She recalled some friends she recently entertained at home who shared their dietary restrictions with her before accepting the invitation.

"What these people did that was right was they very graciously said, 'We would love to accept, we just need you to know that we have some food issues,' " she said. "And they gave me an option. They said, 'We know this can be tedious and we're happy to make another plan to make it a different night and go out, or we're happy to come by for dessert.' They didn't make it all about them."

If you're a guest, you have several choices: Eat before the party so you're not standing around hungry in a sea of inedibles; eat what you can at the party and don't complain (after all, someone has gone out of their way to host this gathering!); or let the host know of your particular issues and ask if it's OK to bring a dish to share.

Heidi Stockman tries to eat only sustainably raised and grown foods. Sometimes she and her husband find themselves dipping into their 1-½-year-old son's trove of snacks when the going gets rough.

"I usually don't make a big fuss. If I'm hungry, I'll eat the vegetables if the meat and cheese is of unknown origin," Stockman said.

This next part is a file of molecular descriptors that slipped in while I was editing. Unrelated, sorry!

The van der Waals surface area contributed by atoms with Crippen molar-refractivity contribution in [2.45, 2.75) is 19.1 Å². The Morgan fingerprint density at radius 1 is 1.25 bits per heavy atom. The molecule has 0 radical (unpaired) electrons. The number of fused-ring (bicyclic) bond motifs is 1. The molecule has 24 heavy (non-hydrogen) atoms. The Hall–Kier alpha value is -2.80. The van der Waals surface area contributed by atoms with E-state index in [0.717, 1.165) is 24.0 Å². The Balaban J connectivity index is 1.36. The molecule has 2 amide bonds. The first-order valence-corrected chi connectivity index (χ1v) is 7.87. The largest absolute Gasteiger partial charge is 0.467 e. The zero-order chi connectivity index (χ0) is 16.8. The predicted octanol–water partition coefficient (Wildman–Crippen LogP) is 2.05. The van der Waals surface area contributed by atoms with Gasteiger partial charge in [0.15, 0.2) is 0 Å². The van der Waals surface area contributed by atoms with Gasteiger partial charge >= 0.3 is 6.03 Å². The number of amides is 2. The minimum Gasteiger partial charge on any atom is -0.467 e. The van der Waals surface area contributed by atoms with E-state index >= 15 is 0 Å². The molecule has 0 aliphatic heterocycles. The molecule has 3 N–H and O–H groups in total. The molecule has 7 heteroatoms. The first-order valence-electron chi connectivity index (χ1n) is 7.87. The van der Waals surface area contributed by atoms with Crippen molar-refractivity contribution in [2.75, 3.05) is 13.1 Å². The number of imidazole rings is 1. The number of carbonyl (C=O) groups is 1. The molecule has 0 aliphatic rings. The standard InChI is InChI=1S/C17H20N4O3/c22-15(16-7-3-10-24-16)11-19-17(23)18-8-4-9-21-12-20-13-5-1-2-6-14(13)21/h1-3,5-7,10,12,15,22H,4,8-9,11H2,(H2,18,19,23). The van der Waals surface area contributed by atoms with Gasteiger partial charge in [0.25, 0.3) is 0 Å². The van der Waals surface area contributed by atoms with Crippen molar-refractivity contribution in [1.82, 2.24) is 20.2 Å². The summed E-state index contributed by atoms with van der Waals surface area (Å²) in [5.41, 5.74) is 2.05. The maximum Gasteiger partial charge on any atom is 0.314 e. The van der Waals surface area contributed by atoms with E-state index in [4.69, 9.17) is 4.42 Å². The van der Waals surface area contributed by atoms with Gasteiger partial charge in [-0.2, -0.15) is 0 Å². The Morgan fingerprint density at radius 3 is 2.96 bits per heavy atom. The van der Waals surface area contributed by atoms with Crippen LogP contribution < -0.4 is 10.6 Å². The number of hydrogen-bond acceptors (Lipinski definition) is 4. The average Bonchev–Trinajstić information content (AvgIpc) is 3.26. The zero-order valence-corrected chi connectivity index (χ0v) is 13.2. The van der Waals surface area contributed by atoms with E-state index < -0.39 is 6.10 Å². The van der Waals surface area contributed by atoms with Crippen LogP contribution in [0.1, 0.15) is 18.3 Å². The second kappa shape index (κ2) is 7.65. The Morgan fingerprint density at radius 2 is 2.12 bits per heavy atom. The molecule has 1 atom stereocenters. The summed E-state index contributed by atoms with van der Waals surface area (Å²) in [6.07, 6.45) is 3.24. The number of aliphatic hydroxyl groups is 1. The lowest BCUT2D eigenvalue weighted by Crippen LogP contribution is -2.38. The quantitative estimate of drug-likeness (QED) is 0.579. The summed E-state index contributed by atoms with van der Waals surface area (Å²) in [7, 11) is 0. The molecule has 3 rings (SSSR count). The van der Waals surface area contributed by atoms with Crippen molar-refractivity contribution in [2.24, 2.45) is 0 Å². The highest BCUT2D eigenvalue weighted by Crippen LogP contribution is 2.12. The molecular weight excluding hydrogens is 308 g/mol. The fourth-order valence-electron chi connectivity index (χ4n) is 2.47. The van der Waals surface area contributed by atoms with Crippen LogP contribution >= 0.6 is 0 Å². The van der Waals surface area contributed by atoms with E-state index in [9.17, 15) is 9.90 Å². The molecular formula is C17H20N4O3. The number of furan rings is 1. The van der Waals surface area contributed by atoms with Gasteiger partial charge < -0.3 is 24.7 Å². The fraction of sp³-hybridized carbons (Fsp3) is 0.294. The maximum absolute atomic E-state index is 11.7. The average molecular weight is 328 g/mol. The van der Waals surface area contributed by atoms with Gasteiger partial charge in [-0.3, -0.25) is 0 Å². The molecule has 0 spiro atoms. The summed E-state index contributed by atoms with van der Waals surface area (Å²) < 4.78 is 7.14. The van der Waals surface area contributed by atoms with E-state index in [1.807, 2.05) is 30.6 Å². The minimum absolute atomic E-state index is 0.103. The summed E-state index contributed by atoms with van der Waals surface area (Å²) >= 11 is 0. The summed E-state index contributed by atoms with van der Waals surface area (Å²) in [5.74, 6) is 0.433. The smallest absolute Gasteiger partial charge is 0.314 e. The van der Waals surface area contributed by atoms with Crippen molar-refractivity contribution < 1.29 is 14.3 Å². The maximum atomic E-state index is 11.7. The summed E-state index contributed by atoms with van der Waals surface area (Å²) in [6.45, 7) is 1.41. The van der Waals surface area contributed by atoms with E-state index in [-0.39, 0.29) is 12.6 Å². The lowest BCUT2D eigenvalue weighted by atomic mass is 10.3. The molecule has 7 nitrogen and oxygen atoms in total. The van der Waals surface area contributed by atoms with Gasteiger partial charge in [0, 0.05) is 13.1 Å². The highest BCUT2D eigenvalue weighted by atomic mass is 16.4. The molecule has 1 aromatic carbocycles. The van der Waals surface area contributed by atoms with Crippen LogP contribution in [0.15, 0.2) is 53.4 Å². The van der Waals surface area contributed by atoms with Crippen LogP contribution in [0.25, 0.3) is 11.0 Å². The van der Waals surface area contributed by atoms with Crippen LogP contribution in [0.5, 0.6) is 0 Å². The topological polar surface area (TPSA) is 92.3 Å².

Having dietary issues herself, she also goes out of her way to help others blend in.

"We have this one cousin who's vegan, and when we go to Christmas dinner or Easter dinner we will bring vegan food for him so he doesn't feel left out by the other people who don't think about it," she said.

Chris Adams, who has Crohn's disease, sees social gatherings as an opportunity to raise awareness about his affliction — an autoimmune disease in which the immune system attacks the lining of the intestine. He tries to eat before parties and is very selective about what he eats once he's there (salads and popcorn are red flags) to avoid flare-ups that can leave him sick for days.

"It's an embarrassing disease because it's a bathroom issue," Adams said. "I would tell 95 percent of the people I come across. If it's a cute girl I just met, I might not bring it up right away. But otherwise I have no problem saying I've had diarrhea all my life."